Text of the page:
$1.1 billion per day

The United States spent a record $34.4 billion on foreign oil in November, according to a U.S. Commerce Department report. That’s $1,130,000,000 we’re sending overseas every single day, and is a whopping 25% increase over 2006 in nominal dollars.

World grain stocks are currently at their lowest levels in modern times. Traders are apparently “shocked” at the much lower than expected plantings of winter wheat, but when North Dakota crops rot in the field and lie fallow because farmers can’t get diesel to harvest and plant it’s not surprising news, though of course there are other factors in play.

Exports from the US up 12% from 2006.

For 2008, I predict:

  • Less driving by the American population, and perhaps some more getting around by bicycle.
  • Less high fructose corn syrup in the American diet.
  • Higher prices for all foods.
  • Dramatic price increases in Made In China bikes.
  • Maybe some more localized American industry and more locally produced food.
  • You might want to think about plowing up your yard to plant a vegetable garden.

    Here’s something for Noah — the current issue of the Journal of Public Transportation published research on U.S. Guaranteed Ride Home (or Emergency Ride Home) programs. The Federal Transit Administration (FTA) looked at the characteristics, costs and utilization of 55 (out of 63) Guaranteed Ride Home programs. Bicyclists and walkers are eligible in 54% of surveyed programs, and in one (Santa Cruz!) rollerbladers are eligible.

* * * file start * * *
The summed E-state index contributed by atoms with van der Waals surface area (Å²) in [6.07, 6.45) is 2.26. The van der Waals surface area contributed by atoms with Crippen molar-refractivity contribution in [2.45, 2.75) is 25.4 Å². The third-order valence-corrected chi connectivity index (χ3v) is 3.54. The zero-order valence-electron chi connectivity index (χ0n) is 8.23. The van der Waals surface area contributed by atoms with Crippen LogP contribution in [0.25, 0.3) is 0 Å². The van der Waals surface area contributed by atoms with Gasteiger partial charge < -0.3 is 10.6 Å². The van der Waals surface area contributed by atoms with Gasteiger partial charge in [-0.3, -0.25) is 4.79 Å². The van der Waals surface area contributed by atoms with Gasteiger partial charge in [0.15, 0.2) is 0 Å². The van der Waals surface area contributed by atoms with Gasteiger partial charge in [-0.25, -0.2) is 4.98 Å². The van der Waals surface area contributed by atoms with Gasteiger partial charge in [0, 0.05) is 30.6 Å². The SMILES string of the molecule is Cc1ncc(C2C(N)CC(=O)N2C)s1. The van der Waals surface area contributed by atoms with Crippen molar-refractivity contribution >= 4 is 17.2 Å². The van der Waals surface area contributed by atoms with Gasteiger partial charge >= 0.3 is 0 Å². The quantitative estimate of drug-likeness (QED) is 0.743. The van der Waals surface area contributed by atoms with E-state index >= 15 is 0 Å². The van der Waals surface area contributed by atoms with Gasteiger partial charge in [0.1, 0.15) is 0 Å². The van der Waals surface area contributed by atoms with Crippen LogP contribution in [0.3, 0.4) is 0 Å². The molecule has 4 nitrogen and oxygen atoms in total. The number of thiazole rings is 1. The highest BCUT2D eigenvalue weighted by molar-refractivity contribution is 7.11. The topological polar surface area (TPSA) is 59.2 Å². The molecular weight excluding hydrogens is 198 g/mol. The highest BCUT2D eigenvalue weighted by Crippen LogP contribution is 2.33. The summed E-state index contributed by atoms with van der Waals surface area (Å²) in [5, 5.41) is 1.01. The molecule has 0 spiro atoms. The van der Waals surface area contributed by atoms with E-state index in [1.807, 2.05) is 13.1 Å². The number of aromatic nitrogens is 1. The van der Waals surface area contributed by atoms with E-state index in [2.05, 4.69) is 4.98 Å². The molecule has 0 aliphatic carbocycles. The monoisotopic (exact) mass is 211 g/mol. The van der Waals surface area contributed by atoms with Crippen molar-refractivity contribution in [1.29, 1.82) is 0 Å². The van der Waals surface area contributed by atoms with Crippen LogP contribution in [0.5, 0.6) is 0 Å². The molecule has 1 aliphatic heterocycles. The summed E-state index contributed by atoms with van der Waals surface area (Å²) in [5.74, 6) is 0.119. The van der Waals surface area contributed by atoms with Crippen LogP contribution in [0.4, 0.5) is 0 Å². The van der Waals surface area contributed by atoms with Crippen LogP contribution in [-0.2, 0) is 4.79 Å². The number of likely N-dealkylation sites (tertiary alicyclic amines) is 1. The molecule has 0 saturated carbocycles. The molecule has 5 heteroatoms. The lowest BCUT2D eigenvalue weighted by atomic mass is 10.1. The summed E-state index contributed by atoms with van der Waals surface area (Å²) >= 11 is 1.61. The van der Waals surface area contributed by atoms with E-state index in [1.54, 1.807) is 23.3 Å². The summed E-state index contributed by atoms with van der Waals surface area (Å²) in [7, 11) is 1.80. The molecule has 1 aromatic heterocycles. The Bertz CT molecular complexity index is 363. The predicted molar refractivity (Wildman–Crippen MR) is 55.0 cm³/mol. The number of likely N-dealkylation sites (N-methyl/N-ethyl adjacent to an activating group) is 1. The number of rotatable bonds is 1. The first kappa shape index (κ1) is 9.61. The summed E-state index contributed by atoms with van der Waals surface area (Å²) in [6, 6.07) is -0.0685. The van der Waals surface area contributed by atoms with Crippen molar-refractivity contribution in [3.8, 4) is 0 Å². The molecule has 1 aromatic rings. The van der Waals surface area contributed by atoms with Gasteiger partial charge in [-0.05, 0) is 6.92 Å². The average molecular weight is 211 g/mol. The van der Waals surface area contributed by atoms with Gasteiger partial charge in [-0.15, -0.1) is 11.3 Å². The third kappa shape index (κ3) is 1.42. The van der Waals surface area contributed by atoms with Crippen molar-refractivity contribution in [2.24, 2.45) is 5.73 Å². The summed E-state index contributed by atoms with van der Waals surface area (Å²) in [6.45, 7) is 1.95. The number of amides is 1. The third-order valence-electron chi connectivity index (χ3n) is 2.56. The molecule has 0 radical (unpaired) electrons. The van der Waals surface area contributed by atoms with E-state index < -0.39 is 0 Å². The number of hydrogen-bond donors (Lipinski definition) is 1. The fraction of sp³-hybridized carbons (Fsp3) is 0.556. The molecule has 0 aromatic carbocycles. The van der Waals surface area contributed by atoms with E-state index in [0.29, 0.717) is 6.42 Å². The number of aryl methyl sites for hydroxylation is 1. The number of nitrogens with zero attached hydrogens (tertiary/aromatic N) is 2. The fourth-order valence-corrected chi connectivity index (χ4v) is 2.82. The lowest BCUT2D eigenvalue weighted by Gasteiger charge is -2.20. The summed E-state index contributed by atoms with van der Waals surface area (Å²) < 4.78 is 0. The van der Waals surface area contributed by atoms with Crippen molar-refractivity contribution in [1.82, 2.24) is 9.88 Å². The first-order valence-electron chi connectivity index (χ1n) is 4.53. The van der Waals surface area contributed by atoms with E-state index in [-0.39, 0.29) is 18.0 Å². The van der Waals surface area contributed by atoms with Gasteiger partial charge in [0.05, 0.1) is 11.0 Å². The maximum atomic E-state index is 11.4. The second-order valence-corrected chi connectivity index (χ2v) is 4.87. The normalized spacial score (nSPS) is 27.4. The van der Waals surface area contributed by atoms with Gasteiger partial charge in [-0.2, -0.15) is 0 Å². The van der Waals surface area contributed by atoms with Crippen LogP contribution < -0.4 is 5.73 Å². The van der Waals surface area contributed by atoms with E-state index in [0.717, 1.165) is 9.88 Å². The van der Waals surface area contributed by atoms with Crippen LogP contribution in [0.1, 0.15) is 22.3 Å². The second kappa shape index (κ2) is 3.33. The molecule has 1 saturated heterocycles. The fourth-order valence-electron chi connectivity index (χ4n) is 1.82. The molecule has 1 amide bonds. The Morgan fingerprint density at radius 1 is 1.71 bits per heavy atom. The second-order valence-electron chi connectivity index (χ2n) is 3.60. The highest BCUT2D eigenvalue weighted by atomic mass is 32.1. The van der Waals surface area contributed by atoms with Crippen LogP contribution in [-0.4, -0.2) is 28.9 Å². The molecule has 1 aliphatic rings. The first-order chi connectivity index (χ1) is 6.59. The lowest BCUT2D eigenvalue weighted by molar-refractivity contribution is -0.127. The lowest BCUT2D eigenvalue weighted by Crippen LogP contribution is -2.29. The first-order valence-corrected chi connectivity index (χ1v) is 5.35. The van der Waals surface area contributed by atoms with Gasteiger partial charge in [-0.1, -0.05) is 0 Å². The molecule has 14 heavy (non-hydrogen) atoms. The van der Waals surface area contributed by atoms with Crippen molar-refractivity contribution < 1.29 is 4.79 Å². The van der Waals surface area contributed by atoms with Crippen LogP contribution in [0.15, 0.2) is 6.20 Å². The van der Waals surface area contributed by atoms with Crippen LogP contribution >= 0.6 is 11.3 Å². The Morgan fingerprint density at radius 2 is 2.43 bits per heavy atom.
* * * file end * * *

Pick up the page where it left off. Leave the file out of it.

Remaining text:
Another article in the same issue of the Journal surveys Employer Perceptions and Implementation of Commute Alternatives Strategies in the Atlanta area, which include things like bicycle lockers and showers. The survey shows, unfortunately, most employers perceive that non-car commuter benefits for employees provide minimal benefits for the company, that employers believe their employees lack interest in such measures, and that upper management does not provide support.

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